The Longest Day (1962)

Directed by Ken Annakin, Andrew Marton, Bernhard Wicki; Written by Cornelius Ryan, Romain Gary, James Jones, David Pursall, and Jack Seddon

At the crossroads of documentary filmmaking and fiction stands The Longest Day as a 3-hour epic devoted to arguably the most famous single day in modern warfare. 

Informed by a small army of military consultants, put together by a platoon of writers and directors (and helmed by megaproducer Darryl F. Zanuck), and featuring a battalion of the biggest stars of the time, it has a singular purpose: to tell the most complete story of how the Allied powers gained a foothold in Normandy on June 6th, 1944. 

It takes you through the ranks of not only the Allied forces, but the German occupiers as well. From lowly G.I.s to the top brass, across the army, navy and air force, thereby treating you to a variety of strategic musings and small personal perspectives meant to lend some sentiment in the carnage of what is essentially organized human wreckage. 

It’s an ambitious undertaking, and the squad of directors and writers should tell one about the considerable effort it took to get this mastodon in the air. Credit is due for The Longest Day not becoming a lumbering mess, with most scenes distilled to their essence of describing how the invasion was possible: The rough weather the night of the invasion, the understaffed German air force, the strategists playing mind games, how miserable it is to be a foot soldier, and so on, ad nauseam. 

Because of the sheer scale of the story that’s being told, there’s little in the way of personal narratives to get attached to, as few get to say lines that aren’t directly connected to battle plans or strategic priorities. As alluring it is to see John Wayne, Robert Mitchum, and Sean Connery (who’s a lowly private here as Dr. No, his breakthrough, was released two weeks later) step into the shoes of famed war heroes, they’re for the most part just window dressing as Zanuck relies on their star status and inherent attributes of masculine authority to tell us all we need to know about these men as if written by shorthand. 

Some performances, however, are essential representations of what made these actors great. Henry Fonda plays Ted Roosevelt Jr., the only general to lead his men onto the beach that day (using a cane, no less) and he’s as gentle and vulnerable as you’d expect an arthritis-ridden 56-year old to be, yet you have no doubt he enjoys endless loyalty from his men who sees him as one of them. Henry Fonda, the everyman who was extraordinary. 

Similarly, Richard Burton stands out as a disillusioned fighter pilot who seems equally unconcerned with death, be it his own or that of the enemy, monologuing like a Shakespearian nihilist. The perfect man to frame how ludicrous war can be, a truth-telling sad clown, who’s only in the movie for a few scenes. 

The Longest Day , which wants so badly to be seen as a definitive representation of that famed day, presents itself with a matter-of-factness and tells the events of D-Day with a somber importance while still allowing a couple of the small crazy moments that are inherent in any uncivilized conflict.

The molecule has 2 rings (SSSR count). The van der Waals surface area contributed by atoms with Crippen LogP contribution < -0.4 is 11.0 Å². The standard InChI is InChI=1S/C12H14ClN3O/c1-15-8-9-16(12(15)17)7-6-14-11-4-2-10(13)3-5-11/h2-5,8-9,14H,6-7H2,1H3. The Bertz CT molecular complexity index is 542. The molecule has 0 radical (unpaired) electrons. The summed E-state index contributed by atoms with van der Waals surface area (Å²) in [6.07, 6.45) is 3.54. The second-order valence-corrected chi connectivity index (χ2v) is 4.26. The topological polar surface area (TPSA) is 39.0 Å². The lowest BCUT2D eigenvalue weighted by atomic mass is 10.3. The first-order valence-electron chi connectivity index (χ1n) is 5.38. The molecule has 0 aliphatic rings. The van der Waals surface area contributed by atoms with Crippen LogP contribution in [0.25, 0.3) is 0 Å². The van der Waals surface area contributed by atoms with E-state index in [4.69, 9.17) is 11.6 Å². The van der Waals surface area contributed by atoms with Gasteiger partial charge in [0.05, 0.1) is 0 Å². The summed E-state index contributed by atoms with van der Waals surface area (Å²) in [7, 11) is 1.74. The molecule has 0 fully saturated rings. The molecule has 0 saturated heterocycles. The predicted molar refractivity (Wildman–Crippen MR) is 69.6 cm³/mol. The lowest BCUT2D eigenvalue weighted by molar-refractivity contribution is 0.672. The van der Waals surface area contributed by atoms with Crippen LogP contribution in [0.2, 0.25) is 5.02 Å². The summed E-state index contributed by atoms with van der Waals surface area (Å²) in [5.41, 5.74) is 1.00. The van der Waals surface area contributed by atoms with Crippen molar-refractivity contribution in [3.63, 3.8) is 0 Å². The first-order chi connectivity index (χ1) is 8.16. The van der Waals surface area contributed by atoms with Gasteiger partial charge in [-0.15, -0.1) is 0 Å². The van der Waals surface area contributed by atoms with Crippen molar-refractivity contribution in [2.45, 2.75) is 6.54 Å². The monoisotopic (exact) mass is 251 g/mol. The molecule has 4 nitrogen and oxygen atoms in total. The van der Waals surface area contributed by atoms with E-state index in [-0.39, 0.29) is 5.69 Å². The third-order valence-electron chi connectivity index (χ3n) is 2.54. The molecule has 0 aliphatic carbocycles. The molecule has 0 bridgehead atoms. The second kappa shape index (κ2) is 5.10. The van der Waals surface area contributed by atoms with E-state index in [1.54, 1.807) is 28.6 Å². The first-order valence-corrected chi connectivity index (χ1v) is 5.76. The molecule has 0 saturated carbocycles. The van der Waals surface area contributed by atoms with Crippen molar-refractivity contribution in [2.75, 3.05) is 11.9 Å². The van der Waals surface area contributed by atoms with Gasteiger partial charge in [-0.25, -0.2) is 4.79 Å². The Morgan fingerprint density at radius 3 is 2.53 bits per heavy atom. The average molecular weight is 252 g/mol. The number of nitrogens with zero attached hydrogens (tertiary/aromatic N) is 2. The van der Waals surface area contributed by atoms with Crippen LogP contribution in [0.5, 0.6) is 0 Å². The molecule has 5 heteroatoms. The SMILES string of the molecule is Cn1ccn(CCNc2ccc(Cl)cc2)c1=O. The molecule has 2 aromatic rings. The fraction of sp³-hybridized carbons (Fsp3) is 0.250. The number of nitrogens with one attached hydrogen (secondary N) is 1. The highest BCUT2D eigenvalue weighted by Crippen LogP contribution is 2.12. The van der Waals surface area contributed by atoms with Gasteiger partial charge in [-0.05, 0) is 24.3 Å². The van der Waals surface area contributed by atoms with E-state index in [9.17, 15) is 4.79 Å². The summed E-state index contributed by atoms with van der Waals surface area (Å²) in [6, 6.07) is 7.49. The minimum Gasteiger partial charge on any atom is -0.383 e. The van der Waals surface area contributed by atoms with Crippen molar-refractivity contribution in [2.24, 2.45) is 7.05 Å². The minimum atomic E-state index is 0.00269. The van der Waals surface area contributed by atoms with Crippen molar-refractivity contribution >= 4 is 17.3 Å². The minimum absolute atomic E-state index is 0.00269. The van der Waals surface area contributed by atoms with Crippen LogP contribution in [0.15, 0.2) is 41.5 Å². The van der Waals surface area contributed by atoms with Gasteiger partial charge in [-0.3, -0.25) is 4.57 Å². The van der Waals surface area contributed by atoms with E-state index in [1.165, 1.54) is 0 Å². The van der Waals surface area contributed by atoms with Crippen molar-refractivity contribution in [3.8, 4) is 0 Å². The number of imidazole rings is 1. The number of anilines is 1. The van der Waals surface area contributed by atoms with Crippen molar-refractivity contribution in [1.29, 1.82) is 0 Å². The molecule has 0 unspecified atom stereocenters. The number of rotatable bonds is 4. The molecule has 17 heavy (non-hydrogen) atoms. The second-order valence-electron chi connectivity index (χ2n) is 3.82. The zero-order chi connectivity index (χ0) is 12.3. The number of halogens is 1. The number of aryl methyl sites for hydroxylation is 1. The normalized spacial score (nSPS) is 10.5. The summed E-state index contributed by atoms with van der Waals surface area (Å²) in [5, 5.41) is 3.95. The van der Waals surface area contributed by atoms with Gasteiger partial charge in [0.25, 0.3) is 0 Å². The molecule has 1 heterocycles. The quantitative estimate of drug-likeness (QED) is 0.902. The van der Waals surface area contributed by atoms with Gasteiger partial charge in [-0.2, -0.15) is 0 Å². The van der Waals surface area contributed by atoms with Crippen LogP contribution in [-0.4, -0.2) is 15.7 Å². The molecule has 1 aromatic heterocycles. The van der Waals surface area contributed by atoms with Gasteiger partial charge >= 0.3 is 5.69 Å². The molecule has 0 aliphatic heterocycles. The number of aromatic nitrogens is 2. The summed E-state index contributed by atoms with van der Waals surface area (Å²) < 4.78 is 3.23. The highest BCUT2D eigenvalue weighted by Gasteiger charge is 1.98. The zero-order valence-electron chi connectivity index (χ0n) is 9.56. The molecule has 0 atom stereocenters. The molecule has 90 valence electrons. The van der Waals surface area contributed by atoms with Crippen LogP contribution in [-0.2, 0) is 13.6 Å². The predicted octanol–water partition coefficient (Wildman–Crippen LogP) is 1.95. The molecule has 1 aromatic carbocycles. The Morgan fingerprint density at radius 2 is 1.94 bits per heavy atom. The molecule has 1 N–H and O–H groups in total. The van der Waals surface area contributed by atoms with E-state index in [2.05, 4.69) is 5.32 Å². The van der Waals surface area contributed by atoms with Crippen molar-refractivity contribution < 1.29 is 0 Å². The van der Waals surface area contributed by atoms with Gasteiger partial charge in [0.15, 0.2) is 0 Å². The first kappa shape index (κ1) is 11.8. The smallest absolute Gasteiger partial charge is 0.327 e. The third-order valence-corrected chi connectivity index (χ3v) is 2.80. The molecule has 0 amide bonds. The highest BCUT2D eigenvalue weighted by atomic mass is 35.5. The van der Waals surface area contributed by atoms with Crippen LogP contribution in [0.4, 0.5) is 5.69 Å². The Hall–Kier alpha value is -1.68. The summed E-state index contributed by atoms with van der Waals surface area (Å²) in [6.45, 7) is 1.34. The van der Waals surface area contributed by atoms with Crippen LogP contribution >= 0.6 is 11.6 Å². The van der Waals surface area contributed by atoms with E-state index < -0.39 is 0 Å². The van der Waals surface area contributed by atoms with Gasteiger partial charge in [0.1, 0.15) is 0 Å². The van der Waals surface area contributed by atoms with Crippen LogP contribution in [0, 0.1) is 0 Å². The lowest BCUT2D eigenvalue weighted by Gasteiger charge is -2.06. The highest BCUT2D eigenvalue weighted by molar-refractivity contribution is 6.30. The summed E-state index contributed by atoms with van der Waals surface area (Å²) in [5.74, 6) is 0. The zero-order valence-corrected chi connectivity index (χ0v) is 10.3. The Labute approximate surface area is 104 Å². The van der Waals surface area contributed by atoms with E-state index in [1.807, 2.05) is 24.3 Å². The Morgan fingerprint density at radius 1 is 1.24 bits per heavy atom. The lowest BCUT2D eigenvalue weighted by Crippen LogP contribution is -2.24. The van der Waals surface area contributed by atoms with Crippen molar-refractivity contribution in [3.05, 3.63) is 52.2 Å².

What’s essential for an audience to truly be swept up, however, is a deeply held appreciation for the gravity of this moment. Popularized as the turning point of the war, the inherent drama is how much is at stake here. Everything is riding on a successful invasion, and several smaller missions must succeed for that invasion to go forward. 

The Longest Day hinges on you believing the future of the free world depends on John Wayne’s paratroopers taking this town, on Mitchum’s forces making it off Omaha Beach, on British commandos securing and holding a bridge behind enemy lines until relieved. 

The dichotomy was in place for people to feel that way in 1962, where the Allied invasion and subsequent defeat of the Nazis was the pinnacle of heroic virtue beating out-and-out evil. Today, however, we don’t automatically buy into the brouhaha of armed conflict, seeing as they are far from the united efforts of World War 2 and instead more sinister geopolitical maneuvers masquerading as missions of freedom. 

That means The Longest Day’s lasting legacy remains the filmmaking at scale. There are some truly spectacular long takes that show the sheer size of the endeavor, arranging and choreographing dozens, if not hundreds, of actors and extras, troves of props, and shooting in all with cranes, planes, and dollies. You see it in the beach landings and a scene in a French town, where they track the French forces running down a road, dodging gunfire and explosions all the while, only for the camera to go airborne and zoom out to show the entire town center from above, complete with swarming Germans taking up their positions on opposite street corners and rooftops. 

In today’s CGI epics, where crowds are really just twenty people or so, The Longest Day is a perfect example of the physical craft of making film, and true epic filmmaking. Whether you find the subject compelling is another matter.

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